Monday, June 30, 2008

The Jerusalem Declaration...

What does this mean for those of us with boots on the ground? There's a link to the statement here at the GAFCON website. In case you don't know what GAFCON is, a quick summary would say something like this: a group of orthodox (little "o") Anglicans who got together to stand up against the apostacy and heresy emanating from so many traditional Anglican groups around the world (like the Episcopal Church in the US and the Anglican Church of Canada). Basically the GAFCON statement said (as a commenter at Stand Firm rendered so eloquently) "Dear Archbishop of Canterbury, we don't think you're a victim - you're a part of the problem. And by the way, you don't have on any clothes!" Anyway, now on to what I was actually going to say.... what was it? Oh, yes.

I live in an area of the country where Baptists rule. You'll find one or two Epsicopal churches, maybe one Catholic church, in any given large-ish city. Baptist churches are on every street corner. But alas, I am not a Baptist. I am an Anglican - or as my little mission church proudly proclaims on its bumper stickers: "Biblical Christianity, Anglican Worship". We drive over 30 minutes one way to get to our little Episcopal Missionary Church parish, and that's the closest orthodox Anglican church we could find. We also drive past four Episcopal Churches, but those are not really options for us. You know, it's that whole "Biblical Christianity" thing again. Before we moved back to the deep South, we lived in northern Virginia, which is also in the news much these days, and which also has a much higher concentration of liturgical churches. But I digress. Again.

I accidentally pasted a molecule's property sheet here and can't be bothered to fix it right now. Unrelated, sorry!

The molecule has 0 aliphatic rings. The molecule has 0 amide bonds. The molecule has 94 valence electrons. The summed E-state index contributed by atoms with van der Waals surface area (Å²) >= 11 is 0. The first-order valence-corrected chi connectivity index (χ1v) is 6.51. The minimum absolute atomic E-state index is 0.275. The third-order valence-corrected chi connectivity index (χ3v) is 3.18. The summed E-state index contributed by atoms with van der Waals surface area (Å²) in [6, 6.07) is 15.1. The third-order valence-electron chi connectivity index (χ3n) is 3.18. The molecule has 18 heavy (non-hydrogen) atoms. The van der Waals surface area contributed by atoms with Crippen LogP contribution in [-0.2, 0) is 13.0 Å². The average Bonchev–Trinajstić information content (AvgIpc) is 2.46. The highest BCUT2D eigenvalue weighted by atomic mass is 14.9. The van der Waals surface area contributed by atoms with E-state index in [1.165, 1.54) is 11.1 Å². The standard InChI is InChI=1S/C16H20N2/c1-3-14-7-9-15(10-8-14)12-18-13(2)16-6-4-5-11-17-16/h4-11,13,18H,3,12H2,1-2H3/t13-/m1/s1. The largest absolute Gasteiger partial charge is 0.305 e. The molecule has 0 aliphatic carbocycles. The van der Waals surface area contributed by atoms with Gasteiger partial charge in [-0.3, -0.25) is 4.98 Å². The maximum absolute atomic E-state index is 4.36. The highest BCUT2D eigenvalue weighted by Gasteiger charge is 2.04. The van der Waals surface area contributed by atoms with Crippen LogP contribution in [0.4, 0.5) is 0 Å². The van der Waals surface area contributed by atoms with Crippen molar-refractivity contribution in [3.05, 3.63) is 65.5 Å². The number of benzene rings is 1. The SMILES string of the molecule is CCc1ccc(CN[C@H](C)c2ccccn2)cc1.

Now that GAFCON has released its statements and the Jerusalem Declaration, what does this mean for my church, as a part of the Episcopal Missionary Church (our bishop was in Jerusalem) and what does this mean for those orthodox, conservative parishes (and individuals) still a part of TEC? For the EMC it's easy. We don't have to fight an apostate leadership. We can loudly and joyfully proclaim God's greatness and participate in the GAFCON movement with no recriminations. Praise God!

For those still in TEC - parishes and individuals alike - I wonder. It won't be easy, that's for sure. GAFCON isn't going to come in guns a'blazin' and rescue all the orthodox and their buildings. That's the grump I heard when I got to work this morning... "they had this big meeting and now they're not going to do anything to help us??!?" Well, to put it bluntly, no. Not in those terms, anyway. They will help plant churches for individuals to join (remember, America is a mission field now!) but I imagine those individuals will need to take some initiative in terms of organization and building those missions. GAFCON will offer help - a Bishop, a confessional statement, any number of other things - to congregations who make the decision to leave. But those congregations will have to decide, and go through the difficult steps of separation from TEC. And they may or may not be able to keep their property. But they will have to step forward in faith, trusting in God and the Gospel to lead them out of the desert. Passivity will not cut it - if you want to be a part of the GAFCON movement you will be welcomed with open arms. But the initiative is yours, and your parish's. As Paul says in 2 Thessalonians 3:6-12, "if anyone is not willing to work, let him not eat."

When we moved here a year ago, we made the hard decision to commute to an orthodox, liturgical church. We decided it was critical to be part of an orthodox, liturgical parish. We're not Baptists, or Methodists, or even Lutherans. We are ANGLICANS. And because we are Anglicans, we needed to be part of an Anglican community. Our sacrifice of a long drive (with $4+ gas!) might be slight compared to someone leaving a liberal TEC parish that their great-grandparents helped build. But, ultimately, it's about your spiritual health and the spiritual health of your family. Buildings and property and even chalices and prayer books can be replaced. Compared to the pure joy of living as part of the body of Christ, how can they even compare?

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